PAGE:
Annie also reviewed later that none of the performer revealed their political statements before the performance. This truly expresses the interactiveness of the performers where anything can happen and they are just reacting to each other.
Blast theory was founded by Matt Adams, a pioneer in creating interactive art to explore social and political questions, placing audience members at the centre of his work.
“Entrants paid £10 to enter a lottery in the hope of being kidnapped. Ten finalists were chosen at random and put under surveillance. Two winners – Debra Burgess, a 27 year old Australian working as a temp and Russell Ward, a 19 year old from Southend working in a 24 hour convenience store – were snatched in broad daylight and taken to a secret location for 48 hours. The process was broadcast live onto the internet. Online visitors were able to control the video camera inside the safehouse and communicate live with the kidnappers.” – Blast theory
This performance art was a commentary on two events the rise of lottery culture and the Spanner Operation in the United Kingdom. A group of homosexual men were convicted of assault on bodily harm for their involvement in consensual sadomasochism over a period of ten years. The court argued that consent is not a valid legal defence for wounding and harming the body. This conviction sparked controversy on how the state justification of controlling one person body in private scenarios. Kidnap address this issue head-on, acting out a kidnapping on the premise of consent.
Another key point explored by the performance was power relationship. How power was disclosed to people, the audience and the performance. The audience (dominant) in this case was given absolute power as they had the ability to interact and survey the “victims”, through panning zooming and tilting the camera found in the room. On the other hand, the “victims” (submissive) were left in the dark as they had no contact with other.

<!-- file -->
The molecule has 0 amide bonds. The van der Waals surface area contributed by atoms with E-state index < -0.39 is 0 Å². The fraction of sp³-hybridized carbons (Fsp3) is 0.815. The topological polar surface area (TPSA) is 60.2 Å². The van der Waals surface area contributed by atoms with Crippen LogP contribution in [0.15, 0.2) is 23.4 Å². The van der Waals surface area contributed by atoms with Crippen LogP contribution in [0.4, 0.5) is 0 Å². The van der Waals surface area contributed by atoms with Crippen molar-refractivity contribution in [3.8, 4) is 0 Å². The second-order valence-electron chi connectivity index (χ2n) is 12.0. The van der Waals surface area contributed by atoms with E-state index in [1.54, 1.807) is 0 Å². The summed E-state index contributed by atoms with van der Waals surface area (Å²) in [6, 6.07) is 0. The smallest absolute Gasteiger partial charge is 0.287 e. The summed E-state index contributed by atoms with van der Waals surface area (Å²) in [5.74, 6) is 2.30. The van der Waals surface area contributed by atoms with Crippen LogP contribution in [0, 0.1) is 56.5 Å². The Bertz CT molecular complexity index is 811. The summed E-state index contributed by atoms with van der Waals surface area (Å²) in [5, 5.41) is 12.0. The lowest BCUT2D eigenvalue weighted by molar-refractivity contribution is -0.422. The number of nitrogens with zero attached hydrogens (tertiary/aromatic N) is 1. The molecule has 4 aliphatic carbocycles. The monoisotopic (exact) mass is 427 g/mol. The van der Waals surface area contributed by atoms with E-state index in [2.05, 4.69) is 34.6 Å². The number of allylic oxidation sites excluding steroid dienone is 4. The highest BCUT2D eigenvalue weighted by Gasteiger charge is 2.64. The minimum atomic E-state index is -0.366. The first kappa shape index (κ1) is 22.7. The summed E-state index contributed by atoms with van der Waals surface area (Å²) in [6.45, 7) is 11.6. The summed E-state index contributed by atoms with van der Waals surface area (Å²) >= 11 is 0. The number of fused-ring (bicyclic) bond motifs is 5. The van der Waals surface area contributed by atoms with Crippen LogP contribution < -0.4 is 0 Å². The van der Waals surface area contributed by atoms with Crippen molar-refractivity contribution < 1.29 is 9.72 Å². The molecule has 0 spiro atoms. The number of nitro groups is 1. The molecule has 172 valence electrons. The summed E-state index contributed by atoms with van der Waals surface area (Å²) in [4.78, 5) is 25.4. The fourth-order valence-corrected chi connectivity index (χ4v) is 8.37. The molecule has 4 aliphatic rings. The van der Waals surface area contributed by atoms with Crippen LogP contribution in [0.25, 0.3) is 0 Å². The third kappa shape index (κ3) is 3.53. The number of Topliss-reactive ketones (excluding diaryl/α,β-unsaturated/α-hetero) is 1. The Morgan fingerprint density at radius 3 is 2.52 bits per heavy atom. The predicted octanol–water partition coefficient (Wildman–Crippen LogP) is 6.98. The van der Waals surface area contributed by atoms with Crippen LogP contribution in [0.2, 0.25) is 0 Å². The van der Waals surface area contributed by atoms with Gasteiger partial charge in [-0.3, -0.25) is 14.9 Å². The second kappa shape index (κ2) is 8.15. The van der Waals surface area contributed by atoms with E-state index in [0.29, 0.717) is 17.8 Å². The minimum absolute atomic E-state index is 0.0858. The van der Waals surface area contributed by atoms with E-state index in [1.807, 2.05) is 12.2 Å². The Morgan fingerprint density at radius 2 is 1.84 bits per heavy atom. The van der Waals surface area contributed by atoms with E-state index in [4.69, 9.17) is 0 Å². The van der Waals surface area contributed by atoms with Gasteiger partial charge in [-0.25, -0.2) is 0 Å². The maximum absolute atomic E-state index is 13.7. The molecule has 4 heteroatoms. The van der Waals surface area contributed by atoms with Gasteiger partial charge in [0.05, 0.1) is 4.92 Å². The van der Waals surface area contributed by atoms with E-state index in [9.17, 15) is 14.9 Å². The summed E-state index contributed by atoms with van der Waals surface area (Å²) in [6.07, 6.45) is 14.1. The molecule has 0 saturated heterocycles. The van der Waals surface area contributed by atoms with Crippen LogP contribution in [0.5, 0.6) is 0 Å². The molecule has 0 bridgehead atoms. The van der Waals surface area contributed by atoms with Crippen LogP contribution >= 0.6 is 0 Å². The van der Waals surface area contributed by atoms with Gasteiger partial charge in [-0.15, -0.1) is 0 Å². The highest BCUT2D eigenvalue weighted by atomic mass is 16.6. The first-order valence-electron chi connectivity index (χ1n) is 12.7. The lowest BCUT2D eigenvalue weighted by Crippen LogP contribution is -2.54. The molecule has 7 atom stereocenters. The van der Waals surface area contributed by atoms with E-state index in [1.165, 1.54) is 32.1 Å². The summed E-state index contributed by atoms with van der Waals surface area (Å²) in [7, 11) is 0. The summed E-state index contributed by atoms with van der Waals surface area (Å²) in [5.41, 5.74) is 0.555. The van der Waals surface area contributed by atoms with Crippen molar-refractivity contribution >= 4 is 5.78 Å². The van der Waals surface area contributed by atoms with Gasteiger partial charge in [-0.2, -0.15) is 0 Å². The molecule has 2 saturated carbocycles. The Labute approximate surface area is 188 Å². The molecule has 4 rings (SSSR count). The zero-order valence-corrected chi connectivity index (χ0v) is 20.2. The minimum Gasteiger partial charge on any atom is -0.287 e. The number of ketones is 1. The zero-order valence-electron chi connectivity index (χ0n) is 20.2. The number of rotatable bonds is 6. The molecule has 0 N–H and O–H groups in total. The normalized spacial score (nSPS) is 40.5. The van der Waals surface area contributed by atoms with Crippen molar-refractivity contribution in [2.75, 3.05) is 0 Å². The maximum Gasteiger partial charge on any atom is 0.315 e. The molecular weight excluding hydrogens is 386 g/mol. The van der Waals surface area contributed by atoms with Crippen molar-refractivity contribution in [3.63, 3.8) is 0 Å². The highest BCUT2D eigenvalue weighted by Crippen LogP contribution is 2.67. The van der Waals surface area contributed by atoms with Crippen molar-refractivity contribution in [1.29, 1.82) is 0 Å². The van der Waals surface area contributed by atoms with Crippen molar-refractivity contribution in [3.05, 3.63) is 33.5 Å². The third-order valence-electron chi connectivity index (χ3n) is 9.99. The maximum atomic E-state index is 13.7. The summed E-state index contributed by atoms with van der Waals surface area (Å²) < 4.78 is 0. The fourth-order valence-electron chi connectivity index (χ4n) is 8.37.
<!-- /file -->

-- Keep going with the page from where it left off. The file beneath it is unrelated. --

Because once when you put a bag on your head it all becomes very real … I Don’t know whats going to happen. – Deborah participant of Kidnap.
The line between pretence and reality is blurred in this performance. The isolation, plus the fear, cause the “victims” to lose the sense of time and awareness. I was really shocked by this project. I cannot fathom being left alone in a confined space for more than a few hours. Studies have shown that prolong isolation may have damaging effects on the social capability as well as the mental health of a person. Luckily there was a phycologist on site at all times.
In addition, I find it intriguing how consent is given, but the Participants still feel threatened by the reality of it. This lead to me thinking if consent was given in the beginning, but the participants regret their decision and want out. Is the kidnap still justifiable through consent? For me the idea of consent is very vague, is silence consent? or is Yes consent? The idea of consent is still being debated today in rape cases. All in all, I believe that this is a very successful work highlighting the notion of consent.